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From owner-imap@chumbly.math.missouri.edu Fri Jun 28 15:21:53 2002
Date: Tue, 25 Jun 2002 10:45:10 -0500 (CDT)
From: NicaNet <NicaNet@afgj.org>
Subject: Nicaragua Network Hotline
Article: 140943
To: undisclosed-recipients:;

Indigenous People of Telpaneca Rebel

Nicaragua Network Hotline,
24 June 2002

More than 10,000 peasant farmers and workers, who belong to the indigenous people of the northern municipality of Telpaneca, declared themselves prepared to take direct action to reclaim territory ceded in an illegal manner to the liquidators of Interbank. Interbank was brought down last year by the murky dealings of financier brothers Sazl and Alex Centeno. The brothers are currently on the run, hotly pursued by a whole pack of claims for fraud.

Late last year, the indigenous communities decided to take matters into their own hands when the liquidators of the banks assets tried to take possession of about 4,000 acres of mostly agricultural land, claiming that the Centeno brothers had used it as collateral, had defaulted on their debt, and so had forfeited the property. The indigenous farmers counter-attacked, driving the bank people off and filing with the courts a claim of Usurpation of Private Domain. The farmers are still on the land, defying all attempts to move them out. They appealed to both the Supreme Court of Justice and to the Appeals Court in Estelm; the latter ruled that the liquidators could not continue with their plans to sell the land until the Supreme Court handed down its decision in the case.

In what seemed a suspiciously convenient manner, several indigenous people were then accused of having stolen roughly one hundred and fifty US dollars from a house on the territory in dispute. This was used to try to discredit the indigenous claim, but was eventually thrown out of court for lack of evidence.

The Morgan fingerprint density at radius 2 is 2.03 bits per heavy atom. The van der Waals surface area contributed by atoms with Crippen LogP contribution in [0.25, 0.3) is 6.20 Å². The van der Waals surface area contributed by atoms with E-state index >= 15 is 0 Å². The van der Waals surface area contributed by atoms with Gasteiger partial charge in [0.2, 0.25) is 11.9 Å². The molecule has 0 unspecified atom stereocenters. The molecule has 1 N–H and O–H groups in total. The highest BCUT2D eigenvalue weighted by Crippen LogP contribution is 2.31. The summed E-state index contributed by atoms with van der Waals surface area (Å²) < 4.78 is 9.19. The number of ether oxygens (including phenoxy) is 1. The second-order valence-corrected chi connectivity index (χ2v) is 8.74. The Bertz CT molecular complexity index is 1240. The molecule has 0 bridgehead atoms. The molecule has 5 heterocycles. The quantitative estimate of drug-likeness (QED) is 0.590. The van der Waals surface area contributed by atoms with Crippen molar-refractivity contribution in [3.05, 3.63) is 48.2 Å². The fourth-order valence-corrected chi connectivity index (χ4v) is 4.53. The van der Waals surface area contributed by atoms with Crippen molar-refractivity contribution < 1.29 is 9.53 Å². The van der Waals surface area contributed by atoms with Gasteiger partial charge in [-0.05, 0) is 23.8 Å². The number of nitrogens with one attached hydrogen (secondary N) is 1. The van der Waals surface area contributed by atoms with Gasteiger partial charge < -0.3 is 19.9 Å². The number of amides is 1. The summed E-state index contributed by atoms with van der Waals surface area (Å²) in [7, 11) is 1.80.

Local judge Gladis Berrios Mendoza said it had been impossible for her to assess the situation on the properties in dispute since her transportation, supposedly to be provided by the indigenous as plaintiffs, had not materialized, and, in any case, the land was occupied by more than 300 small farmers, each armed with his machete. She observed that, although the liquidators had filed a claim against the indigenous leaders, she could do nothing further about it since the liquidators had withdrawn from the legal process after having made the denunciation.

Josi Miguel Hernandez Muqoz, president of the indigenous people, said they would be engaging in constant acts of protest in order to hold onto the two farms. He warned that some twenty-three communities had declared themselves ready to take part in marches and whatever else it takes. No one knows how far they will have to go to suit their actions to their words, although there was already the threat that the farmers might drive calves off the disputed land since bank liquidators had rented part of it to private cattle ranchers.